An implied trust is created without a clear statement of trust by a settlor and rather from an intention presumed or imposed by the courts when a certain set of facts occur.
A resulting trust occurs where the court presumes a trust was intended. A resulting trust occurs from the legal presumption of an intent to create a trust by the person who buys real estate or holds personal property (e.g., money) in the name of or for another; the holder of the property is deemed to be a trustee provided he or she is a stranger or not a relative to the purchaser. If there is a close family relationship between the person giving the funds and the receiving party, the presumption of advancement applies instead. The law is unclear as to whether or not a resulting trust is created if a person transfers existing property to another instead of making a new purchase though a case could be made for presumption.
A resulting trust can also occur from the failure of an express trust. For example, in Re Gillingham Bus Disaster Fund (1958) Ch. 300, the mayor of an English town appealed to the constituents to create a fund to help victims of a terrible bus crash but it was later found that all damages would be paid by the insurance company. The court determined that the surplus monies should be returned to the persons who had given it.
A constructive trust is an equity-based remedy that occurs where the court imposes a trust upon a certain situation of facts. Constructive trusts are often described as corrective or even punitive. Types of constructive trusts include fiduciary gains, breach of confidence, strangers to the trust and constructive trusts to redress mistake or fraud and the remedial constructive trust.
A remedy for fiduciary gains could be imposed on a person who profited in a fiduciary position. The fiduciary can be anyone in a fiduciary capacity, including an attorney, guardian, corporate director, partner and agent, and not just a trustee. For example, a power of attorney for property who uses the grantor’s funds for personal gain may be found by the court to be in breach of the trust. The misuse (for personal gain) of confidential information or taking of a bribe or commission by a current or former company director could lead to a court action for constructive trust.
The court would also impose a constructive trust in the case of a breach of confidence. In Lac Minerals Ltd. v. International Corona Resources Ltd., Canada’s Supreme Court established that a breach of confidence occurs when (1) the information conveyed was confidential; (2) that is was communicated in confidence; and (3) that it was misused by the party to whom it was communicated.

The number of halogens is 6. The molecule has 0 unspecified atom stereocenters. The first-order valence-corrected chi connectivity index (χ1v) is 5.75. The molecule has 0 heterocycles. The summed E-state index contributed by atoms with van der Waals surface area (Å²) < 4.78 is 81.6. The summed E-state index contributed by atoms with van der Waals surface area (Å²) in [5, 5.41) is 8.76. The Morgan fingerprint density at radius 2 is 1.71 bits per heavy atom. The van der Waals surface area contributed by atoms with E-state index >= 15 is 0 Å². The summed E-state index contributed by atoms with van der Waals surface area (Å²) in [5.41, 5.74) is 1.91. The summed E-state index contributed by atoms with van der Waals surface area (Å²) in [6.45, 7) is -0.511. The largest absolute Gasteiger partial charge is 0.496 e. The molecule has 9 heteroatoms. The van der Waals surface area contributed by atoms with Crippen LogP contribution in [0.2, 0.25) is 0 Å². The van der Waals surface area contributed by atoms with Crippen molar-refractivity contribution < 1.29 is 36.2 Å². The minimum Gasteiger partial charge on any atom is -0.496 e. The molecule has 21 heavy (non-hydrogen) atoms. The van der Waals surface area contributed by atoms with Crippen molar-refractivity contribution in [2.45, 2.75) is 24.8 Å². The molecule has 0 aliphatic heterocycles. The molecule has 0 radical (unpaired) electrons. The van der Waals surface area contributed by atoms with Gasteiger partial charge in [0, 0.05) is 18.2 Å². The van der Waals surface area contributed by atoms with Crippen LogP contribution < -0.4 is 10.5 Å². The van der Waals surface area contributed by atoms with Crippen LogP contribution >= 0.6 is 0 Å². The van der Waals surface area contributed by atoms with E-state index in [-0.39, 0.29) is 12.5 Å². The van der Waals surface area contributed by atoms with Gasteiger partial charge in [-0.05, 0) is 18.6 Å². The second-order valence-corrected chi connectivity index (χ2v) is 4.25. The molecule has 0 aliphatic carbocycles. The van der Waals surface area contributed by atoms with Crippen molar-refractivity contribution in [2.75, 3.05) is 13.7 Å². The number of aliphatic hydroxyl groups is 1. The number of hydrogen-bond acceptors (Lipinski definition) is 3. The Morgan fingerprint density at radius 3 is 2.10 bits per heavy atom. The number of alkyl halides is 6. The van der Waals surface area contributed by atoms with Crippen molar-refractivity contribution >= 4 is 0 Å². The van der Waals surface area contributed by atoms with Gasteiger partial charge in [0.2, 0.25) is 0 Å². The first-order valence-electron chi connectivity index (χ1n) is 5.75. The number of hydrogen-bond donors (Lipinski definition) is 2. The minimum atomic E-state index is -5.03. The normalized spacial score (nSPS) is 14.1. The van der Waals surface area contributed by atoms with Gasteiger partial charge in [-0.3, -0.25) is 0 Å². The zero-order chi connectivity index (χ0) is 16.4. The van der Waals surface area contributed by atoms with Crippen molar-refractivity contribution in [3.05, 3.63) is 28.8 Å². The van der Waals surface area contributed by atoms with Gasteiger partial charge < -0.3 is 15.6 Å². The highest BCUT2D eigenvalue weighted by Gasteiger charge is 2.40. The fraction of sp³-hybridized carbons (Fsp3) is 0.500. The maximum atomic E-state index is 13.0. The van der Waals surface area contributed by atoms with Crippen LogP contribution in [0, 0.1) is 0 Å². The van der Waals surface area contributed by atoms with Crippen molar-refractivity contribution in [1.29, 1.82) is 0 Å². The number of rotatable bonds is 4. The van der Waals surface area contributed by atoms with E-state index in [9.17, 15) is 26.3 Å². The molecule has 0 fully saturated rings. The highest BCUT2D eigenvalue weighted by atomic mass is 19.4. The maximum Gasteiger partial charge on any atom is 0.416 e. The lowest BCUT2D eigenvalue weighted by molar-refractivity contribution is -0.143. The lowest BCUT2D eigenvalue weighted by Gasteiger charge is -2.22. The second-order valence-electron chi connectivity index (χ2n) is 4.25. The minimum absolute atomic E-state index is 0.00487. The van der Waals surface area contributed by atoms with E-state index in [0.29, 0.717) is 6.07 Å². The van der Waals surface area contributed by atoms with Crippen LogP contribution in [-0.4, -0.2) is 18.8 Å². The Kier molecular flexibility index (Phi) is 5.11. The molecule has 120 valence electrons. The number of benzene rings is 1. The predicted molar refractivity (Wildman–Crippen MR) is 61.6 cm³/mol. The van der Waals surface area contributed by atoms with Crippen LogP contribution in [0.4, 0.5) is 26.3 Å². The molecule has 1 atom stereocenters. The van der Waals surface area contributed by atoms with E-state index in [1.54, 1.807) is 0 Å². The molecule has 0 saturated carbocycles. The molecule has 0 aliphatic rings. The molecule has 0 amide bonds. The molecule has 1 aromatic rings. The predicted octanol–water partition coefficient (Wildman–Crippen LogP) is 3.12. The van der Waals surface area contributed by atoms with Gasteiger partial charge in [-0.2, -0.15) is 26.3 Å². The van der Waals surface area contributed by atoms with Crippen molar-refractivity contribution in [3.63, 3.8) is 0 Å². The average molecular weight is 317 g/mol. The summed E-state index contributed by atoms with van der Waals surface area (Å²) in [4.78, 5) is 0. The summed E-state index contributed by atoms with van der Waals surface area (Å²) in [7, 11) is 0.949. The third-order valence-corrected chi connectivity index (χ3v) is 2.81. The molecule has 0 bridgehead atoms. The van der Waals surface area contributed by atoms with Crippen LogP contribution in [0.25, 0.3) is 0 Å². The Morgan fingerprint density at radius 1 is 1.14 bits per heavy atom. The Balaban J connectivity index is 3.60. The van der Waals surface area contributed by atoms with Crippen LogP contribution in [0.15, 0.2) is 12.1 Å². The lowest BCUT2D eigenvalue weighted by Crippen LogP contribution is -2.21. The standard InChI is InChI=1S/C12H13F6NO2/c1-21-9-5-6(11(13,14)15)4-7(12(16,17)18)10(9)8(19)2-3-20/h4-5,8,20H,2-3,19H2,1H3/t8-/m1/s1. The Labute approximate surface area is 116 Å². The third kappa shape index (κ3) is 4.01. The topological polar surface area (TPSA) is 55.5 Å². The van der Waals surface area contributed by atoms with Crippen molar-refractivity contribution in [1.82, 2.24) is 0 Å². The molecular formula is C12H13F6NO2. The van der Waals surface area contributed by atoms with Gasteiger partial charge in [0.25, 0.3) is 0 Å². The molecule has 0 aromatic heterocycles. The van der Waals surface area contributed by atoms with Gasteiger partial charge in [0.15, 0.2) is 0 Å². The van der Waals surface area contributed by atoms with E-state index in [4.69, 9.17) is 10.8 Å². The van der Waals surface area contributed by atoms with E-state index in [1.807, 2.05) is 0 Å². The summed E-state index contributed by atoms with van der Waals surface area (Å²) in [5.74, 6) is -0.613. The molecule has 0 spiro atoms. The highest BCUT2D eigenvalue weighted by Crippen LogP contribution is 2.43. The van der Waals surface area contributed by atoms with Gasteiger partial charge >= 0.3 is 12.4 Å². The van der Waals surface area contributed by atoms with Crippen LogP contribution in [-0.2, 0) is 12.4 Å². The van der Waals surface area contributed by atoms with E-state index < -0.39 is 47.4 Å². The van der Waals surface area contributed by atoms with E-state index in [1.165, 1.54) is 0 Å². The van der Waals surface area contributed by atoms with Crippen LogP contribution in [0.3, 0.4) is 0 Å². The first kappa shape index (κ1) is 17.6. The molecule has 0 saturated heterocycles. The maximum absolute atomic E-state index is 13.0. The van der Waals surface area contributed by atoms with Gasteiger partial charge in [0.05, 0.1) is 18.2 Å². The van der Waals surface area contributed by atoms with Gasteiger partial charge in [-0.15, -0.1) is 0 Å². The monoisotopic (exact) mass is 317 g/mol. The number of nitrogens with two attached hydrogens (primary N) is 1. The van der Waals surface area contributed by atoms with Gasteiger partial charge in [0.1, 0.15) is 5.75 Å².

Another situation where a constructive trust would be imposed includes strangers to the trust, which is where an outsider meddles with a trust. Constructive trusts can also result because of mistake or fraud such that trust property must be returned to the settlor.
From the 1980 Supreme Court of Canada decision in Pettkus v. Becker, a remedial constructive trust results where:
- Someone has benefited or been “enriched;”
- at the expense of another (a corresponding deprivation); and
- the enrichment is “unjust” or without legal justification. Courts like to talk of an “absence of any juristic reason” to justify the enrichment of the defendant at the expense of the party claiming constructive trust.
In Peter v. Beblow, 1993 the Supreme Court of Canada added that the connection between services rendered and the property must be direct and sufficient.
The use of constructive trusts is used sometimes in the corporate arena but is now quite rare in family law because new legislation in almost all provinces allows the spouses to petition the court for a division which can take into consideration all factors and order a division based on fairness. It still is useful, however, in common-law relationships and has been used to resolve a property dispute in failed homosexual relationships (Forrest v. Price (1992) 48 ETR 72).
It should also be remembered that if no express trust can be found because of the absence of one of the three certainties or conveyance, it may still be possible to find a constructive trust.
Unjust enrichment is a legal mechanism typically brought by an individual who has provided property, money or care to someone else in the expectation they would receive something in return. For example, if someone held a property in trust for you but did not fulfil his obligation, you could make a claim for unjust enrichment.
In order to establish unjust enrichment, the following conditions must be satisfied:
- Benefit – such as a caregiver receiving a 50% interest in a property for no consideration;
- Corresponding Loss – such as the expectation that a caregiver would assist and take care of elder, which if not done, resulted in a loss of 50% of the property that once entirely belonged to her; and
- Absence of a juristic reason – there is no legal reason for the benefit and loss, such as a contract, disposition of law, donative intent or other legal or equitable obligation.
Proof of these three conditions will depend on the notes in the file as well as testimony. The court looks to evidence of one’s intent at the time of the transfer to indicate her or she did not intend to gift the property to the other. In this case, the onus would be on the defendant to demonstrate that the transfer of the property was intended to be a gift in order to rebut the presumption. If the court is satisfied the one has been unjustly enriched, the court can invoke a remedy of a declaration of constructive trust to hold that the party who received the interest is holding 50% of the property in trust and that the interest in the property be returned.
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